Last night, I went to the first Repeal Day bartender’s celebration that I know of in Ohio. Both the northern and southern chapters of Ohio’s USBG got together at the always excellent Mouton here in Columbus, for a midnight toast to the arrival of Repeal Day. The Cleveland gang actually chartered a
bus luxury motorcoach to get them down and back safely! It was a great time to hang out with the pros who are really beginning to make some progress on bringing the kind of craft that has been nurtured in the larger markets for a while now into bars in Ohio, as well as making some real, original contributions of their own.
There were toasts at midnight, and that’s when I learned a new angle on Prohibition and the effects I just discussed. In vino veritas….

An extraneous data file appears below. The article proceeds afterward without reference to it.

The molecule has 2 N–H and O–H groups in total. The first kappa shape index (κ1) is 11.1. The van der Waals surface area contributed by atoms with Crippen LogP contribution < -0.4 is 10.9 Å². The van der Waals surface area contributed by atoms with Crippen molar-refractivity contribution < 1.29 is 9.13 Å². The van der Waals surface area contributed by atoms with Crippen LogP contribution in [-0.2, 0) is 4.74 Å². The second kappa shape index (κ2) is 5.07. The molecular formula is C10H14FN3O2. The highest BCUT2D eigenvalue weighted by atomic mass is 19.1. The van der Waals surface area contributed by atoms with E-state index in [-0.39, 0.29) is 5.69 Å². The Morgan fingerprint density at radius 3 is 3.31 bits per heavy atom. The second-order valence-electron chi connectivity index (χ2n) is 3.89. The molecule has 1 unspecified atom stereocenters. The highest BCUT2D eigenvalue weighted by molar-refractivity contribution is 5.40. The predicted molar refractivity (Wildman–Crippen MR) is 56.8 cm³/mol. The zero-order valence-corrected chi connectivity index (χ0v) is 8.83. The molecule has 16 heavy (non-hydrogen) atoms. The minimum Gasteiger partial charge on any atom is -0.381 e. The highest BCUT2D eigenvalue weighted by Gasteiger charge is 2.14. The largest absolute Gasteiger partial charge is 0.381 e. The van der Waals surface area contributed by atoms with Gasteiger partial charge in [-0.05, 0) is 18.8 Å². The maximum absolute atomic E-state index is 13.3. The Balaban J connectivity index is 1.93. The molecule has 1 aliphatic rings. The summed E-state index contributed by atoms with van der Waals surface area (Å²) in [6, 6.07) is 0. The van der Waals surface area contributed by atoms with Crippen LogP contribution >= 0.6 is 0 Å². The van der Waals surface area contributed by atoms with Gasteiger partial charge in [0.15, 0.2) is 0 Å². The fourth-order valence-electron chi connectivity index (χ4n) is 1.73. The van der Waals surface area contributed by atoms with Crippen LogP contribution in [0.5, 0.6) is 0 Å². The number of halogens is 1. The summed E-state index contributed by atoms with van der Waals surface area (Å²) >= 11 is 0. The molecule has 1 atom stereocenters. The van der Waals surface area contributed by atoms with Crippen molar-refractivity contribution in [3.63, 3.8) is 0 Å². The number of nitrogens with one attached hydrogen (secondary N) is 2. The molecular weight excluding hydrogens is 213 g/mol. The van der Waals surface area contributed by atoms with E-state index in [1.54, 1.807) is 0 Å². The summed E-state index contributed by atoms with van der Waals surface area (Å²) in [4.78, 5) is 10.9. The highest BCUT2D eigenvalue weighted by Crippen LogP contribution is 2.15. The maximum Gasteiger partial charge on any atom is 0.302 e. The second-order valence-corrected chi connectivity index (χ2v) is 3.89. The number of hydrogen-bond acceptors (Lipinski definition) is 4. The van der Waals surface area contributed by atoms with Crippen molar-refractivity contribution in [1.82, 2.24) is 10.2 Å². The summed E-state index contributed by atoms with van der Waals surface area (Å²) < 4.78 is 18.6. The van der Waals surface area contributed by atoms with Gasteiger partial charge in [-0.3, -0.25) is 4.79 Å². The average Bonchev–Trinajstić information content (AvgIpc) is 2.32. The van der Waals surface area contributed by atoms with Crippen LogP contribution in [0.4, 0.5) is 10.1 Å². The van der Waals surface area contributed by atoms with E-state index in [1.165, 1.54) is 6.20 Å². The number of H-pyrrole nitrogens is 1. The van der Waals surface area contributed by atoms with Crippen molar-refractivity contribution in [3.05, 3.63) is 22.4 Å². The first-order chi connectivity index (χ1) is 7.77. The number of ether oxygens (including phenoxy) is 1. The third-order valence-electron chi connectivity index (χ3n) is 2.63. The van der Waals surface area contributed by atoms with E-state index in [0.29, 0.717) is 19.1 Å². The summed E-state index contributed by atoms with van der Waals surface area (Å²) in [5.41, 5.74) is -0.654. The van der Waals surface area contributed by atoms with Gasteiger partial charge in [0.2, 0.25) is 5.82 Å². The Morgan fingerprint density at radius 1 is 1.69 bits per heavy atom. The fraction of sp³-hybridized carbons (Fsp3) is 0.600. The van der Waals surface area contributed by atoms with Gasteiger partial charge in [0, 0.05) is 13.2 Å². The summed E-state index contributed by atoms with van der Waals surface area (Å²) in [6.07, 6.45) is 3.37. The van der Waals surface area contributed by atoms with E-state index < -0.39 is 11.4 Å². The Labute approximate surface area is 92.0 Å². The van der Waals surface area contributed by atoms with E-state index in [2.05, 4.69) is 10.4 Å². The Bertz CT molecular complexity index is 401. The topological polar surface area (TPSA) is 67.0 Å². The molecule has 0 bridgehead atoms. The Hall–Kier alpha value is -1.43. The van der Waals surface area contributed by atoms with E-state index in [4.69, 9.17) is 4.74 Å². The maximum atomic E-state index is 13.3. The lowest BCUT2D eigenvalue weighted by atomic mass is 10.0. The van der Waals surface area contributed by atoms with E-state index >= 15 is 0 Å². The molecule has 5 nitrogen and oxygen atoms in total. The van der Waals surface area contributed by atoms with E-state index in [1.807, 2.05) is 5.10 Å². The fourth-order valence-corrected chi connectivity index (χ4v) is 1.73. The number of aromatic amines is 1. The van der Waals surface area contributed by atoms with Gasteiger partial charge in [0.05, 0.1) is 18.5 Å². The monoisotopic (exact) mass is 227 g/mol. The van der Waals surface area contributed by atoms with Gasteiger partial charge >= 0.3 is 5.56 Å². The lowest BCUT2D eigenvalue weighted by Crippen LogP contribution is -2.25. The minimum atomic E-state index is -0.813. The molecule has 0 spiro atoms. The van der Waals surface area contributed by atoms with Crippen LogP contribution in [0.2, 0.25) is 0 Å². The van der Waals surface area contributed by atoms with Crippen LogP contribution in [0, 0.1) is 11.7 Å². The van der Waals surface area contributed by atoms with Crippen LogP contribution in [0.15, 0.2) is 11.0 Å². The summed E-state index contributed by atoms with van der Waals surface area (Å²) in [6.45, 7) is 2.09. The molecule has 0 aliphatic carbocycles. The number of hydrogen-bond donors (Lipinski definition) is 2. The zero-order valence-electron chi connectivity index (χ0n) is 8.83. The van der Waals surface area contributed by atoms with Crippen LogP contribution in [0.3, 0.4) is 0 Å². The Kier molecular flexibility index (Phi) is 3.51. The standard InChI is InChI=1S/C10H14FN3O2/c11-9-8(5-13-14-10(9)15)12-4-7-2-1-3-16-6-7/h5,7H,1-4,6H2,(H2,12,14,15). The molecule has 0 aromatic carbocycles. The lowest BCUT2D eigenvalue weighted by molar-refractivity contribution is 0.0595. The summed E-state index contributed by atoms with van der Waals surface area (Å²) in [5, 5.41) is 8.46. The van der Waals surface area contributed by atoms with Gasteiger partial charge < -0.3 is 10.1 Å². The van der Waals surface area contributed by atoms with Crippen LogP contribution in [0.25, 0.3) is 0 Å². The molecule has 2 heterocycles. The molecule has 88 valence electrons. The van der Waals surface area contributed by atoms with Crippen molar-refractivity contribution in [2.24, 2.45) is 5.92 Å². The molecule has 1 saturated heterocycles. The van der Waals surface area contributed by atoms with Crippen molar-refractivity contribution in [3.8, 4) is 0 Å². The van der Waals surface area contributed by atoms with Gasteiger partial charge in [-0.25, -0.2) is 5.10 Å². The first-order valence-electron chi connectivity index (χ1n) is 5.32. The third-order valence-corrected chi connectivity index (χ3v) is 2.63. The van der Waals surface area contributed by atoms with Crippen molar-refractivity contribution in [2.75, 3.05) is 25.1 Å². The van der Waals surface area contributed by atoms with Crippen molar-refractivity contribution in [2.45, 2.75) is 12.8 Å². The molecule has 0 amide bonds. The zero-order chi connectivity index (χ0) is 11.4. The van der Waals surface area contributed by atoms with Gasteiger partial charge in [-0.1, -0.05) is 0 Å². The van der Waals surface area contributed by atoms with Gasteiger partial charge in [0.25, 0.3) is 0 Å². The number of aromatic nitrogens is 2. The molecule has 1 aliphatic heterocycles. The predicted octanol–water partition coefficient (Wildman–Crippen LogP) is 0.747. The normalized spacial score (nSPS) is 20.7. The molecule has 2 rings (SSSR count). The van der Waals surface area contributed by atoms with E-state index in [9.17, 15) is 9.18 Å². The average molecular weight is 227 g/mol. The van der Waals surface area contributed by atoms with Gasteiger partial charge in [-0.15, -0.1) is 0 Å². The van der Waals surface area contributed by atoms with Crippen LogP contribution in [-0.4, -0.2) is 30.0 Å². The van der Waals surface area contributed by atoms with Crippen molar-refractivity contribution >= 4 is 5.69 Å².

The event was sponsored by Pama, and their national brand ambassador Lynn House was there. Just before midnight, she raised a glass and noted that she felt especially thankful for Prohibition and its repeal, “because I have boobs.” It got the laugh she expected, but she went on. “Everyone talks about how Prohibition let women into bars to drink, but for those of us women working in the industry today, it is very important that Prohibition let women into bars to work as well.” (I listened to this at midnight at a bartender party. The chances that this is an exact word for word transcription are slim…)
Remember before, when I noted that only women in saloons were working there, but not behind the bar? Without the social upheaval and general image reset that came from Prohibition, it would have been far longer before women would have been let anywhere near a respectable bar’s staff. And even today, there would probably still be some nasty social undertone associated with women bartenders.
Instead, we have a world with people like Audrey Saunders. And Lynn House. And some of the best bartenders I know in Ohio: Cris, and Pilar, and Lindsay, and Emily.